Friday, May 24, 2019

Learning from Our Teachers: The Education Strikes of 2018 - Los Angeles Review of Books

Learning from Our Teachers: The Education Strikes of 2018 - Los Angeles Review of Books

Learning from Our Teachers: The Education Strikes of 2018

Red State Revolt By Eric BlancThe Teachers’ Strike Wave and Working-Class PoliticsPublished 04.23.2019Verso224 Pages


IN SPRING OF 2018, tens of thousands of K–12 educators and support staff in West Virginia, Oklahoma, and Arizona went on strike, demanding livable salaries and other concessions from the state. Where did these uprisings in Trump country come from? How were they able to win in states where public sector strikes are illegal and other anti-labor laws prevail? In Red State Revolt: The Teachers’ Strike Wave and Working-Class Politics, Eric Blanc sets out to answer these questions.
The saga began in West Virginia. Teacher salaries were stagnant as state legislators continued to defund public education. At the same time, these politicians granted enormous tax breaks to corporations. They also took a pair of scissors to any document that resembled a pro-labor bill. Although anger among educators had brewed for decades, resignation was the norm. When another premium increase for employee health insurance was announced at the end of 2017, few people had any reason to suspect that there would be resistance in West Virginia.
But there was. After two months of protests and strikes, not only did these employees stop the proposed premium increase, they also forced the state to drop its pro–charter school and anti-labor legislation. In the process, they secured a five percent raise for all state employees. Inspired by the victories in West Virginia, teachers and support staff followed suit in Oklahoma and in Arizona, again forcing the hands of their Tea Party–influenced governments. They achieved more in two months than they had in the past two decades.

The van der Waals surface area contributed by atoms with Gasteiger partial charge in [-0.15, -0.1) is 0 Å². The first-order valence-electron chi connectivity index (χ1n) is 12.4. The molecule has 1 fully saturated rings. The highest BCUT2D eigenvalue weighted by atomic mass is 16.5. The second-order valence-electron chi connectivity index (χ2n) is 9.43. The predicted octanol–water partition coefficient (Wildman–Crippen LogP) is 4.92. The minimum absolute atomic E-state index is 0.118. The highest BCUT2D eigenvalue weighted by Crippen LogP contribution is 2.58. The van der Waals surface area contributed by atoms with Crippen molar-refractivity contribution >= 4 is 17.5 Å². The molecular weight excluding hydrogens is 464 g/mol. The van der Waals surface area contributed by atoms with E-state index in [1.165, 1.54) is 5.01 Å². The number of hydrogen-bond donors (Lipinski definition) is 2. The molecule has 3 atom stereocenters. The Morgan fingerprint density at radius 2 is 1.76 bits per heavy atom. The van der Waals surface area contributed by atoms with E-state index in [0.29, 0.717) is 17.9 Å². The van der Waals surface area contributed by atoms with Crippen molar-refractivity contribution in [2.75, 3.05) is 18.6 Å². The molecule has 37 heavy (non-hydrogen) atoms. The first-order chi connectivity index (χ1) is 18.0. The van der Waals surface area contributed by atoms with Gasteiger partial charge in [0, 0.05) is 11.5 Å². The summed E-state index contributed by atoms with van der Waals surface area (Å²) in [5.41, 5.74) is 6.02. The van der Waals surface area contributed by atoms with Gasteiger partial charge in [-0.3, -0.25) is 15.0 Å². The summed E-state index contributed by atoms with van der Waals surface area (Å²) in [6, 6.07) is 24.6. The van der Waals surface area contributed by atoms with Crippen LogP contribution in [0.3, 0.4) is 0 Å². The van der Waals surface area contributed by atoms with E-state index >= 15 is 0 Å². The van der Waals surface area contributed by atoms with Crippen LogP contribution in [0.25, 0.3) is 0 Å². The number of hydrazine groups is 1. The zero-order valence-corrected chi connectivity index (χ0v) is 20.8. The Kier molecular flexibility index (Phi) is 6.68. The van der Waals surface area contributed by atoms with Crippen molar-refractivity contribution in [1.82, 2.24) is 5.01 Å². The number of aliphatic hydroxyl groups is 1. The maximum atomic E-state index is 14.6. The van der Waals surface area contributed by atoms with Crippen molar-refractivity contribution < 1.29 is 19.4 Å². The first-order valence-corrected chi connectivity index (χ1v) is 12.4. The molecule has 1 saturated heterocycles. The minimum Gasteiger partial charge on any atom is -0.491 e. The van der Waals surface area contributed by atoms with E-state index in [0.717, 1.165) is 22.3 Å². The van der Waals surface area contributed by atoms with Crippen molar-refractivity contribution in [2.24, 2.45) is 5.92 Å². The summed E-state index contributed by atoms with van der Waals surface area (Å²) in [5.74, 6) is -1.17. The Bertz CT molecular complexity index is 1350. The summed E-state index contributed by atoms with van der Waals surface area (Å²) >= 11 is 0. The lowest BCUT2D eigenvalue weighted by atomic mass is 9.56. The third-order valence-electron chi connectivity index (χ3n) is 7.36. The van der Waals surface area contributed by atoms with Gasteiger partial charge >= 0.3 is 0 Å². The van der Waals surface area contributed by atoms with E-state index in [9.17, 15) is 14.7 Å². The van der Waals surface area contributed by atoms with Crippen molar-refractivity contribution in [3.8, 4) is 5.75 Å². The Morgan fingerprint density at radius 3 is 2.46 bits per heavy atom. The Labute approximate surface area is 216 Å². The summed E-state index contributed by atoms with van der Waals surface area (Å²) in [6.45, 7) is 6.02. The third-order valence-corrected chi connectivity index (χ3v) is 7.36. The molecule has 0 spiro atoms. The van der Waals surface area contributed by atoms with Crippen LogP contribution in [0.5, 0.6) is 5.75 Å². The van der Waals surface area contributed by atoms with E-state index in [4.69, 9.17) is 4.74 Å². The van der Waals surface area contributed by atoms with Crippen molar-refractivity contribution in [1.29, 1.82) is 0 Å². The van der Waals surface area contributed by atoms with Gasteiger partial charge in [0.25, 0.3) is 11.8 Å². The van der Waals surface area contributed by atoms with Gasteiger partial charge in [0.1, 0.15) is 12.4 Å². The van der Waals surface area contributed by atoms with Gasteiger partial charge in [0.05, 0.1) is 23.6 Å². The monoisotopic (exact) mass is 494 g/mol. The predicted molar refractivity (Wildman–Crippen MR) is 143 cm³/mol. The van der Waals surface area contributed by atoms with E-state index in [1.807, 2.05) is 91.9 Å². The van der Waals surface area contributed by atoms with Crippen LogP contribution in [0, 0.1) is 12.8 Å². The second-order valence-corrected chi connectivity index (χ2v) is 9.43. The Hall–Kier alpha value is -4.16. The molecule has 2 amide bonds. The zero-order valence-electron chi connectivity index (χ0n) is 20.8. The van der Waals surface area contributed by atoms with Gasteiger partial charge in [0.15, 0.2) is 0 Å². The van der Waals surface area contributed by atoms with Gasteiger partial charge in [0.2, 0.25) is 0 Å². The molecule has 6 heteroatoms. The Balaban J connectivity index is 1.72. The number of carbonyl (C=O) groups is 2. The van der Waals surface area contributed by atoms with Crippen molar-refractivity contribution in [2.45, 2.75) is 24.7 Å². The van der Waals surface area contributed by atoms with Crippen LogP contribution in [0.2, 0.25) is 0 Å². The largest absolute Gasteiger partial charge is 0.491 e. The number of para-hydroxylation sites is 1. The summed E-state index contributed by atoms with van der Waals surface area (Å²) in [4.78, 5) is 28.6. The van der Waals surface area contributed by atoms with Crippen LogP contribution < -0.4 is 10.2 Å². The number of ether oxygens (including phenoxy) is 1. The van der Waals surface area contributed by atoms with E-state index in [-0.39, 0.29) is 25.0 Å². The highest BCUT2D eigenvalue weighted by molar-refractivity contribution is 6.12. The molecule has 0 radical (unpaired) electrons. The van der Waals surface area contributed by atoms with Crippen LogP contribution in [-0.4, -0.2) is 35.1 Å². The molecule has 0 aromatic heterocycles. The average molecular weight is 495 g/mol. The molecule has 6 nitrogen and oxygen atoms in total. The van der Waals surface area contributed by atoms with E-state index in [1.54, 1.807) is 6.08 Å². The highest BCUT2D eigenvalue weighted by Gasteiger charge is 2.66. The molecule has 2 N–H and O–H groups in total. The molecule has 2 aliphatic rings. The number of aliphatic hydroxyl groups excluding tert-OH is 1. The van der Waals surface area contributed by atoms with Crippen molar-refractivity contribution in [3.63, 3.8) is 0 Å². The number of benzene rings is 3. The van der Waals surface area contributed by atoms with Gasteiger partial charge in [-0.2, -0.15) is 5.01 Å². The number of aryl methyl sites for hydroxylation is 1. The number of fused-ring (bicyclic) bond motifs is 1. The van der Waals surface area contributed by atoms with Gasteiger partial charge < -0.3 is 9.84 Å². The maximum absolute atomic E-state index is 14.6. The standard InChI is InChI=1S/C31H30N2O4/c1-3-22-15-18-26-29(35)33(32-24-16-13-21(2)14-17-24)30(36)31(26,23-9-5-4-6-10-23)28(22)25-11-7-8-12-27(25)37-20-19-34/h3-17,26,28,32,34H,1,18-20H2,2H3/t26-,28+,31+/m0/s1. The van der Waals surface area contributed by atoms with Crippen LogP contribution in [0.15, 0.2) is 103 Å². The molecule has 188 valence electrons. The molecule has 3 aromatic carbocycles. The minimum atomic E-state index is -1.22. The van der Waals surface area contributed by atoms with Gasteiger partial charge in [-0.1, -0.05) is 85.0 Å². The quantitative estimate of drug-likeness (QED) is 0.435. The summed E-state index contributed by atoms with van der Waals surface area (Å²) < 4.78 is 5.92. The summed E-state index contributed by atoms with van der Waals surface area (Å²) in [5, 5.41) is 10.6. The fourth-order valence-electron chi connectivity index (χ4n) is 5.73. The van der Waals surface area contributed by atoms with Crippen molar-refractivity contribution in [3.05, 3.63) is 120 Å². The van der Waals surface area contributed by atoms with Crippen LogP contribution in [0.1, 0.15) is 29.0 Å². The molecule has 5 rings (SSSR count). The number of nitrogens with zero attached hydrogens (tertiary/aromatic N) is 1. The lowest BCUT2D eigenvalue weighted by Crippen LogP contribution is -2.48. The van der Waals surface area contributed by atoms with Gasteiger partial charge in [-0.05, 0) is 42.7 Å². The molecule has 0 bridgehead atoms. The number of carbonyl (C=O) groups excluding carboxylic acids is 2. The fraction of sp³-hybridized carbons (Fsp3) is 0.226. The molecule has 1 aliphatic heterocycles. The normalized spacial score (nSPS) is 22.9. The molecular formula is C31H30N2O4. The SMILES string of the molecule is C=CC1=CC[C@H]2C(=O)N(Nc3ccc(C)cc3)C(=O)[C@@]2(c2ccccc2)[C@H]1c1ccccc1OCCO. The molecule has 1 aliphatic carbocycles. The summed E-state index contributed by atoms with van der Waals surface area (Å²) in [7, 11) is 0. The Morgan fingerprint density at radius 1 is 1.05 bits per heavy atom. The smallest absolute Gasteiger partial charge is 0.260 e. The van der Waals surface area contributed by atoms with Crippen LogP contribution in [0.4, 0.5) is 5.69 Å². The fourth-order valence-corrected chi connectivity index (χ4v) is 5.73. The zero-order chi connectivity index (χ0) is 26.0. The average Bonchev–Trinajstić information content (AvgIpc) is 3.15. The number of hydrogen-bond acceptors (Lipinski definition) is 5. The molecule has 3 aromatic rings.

What propelled the shift from resignation to resistance? Blanc went to these states to get some answers. Through numerous interviews and a discerning attention to broader issues of labor and politics in the United States, he paints a clear portrait of the forces at work in this historic moment. Of note, he traces the influence of Bernie Sanders’s 2016 presidential campaign that popularized an alternative to the status quo. His influence was most felt in West Virginia, where he won every county in the Democratic primary. At the level of action, the Sanders campaign pushed people to get involved in grassroots politics. By the time the health-care premium increases in West Virginia were announced, there were a number of self-identified “democratic socialists” with radical ideas and organizing experience.
In the words of West Virginia teacher Emily Comer:
The role of the Bernie campaign of 2016 on organizing in West  CONTINUE READING: Learning from Our Teachers: The Education Strikes of 2018 - Los Angeles Review of Books

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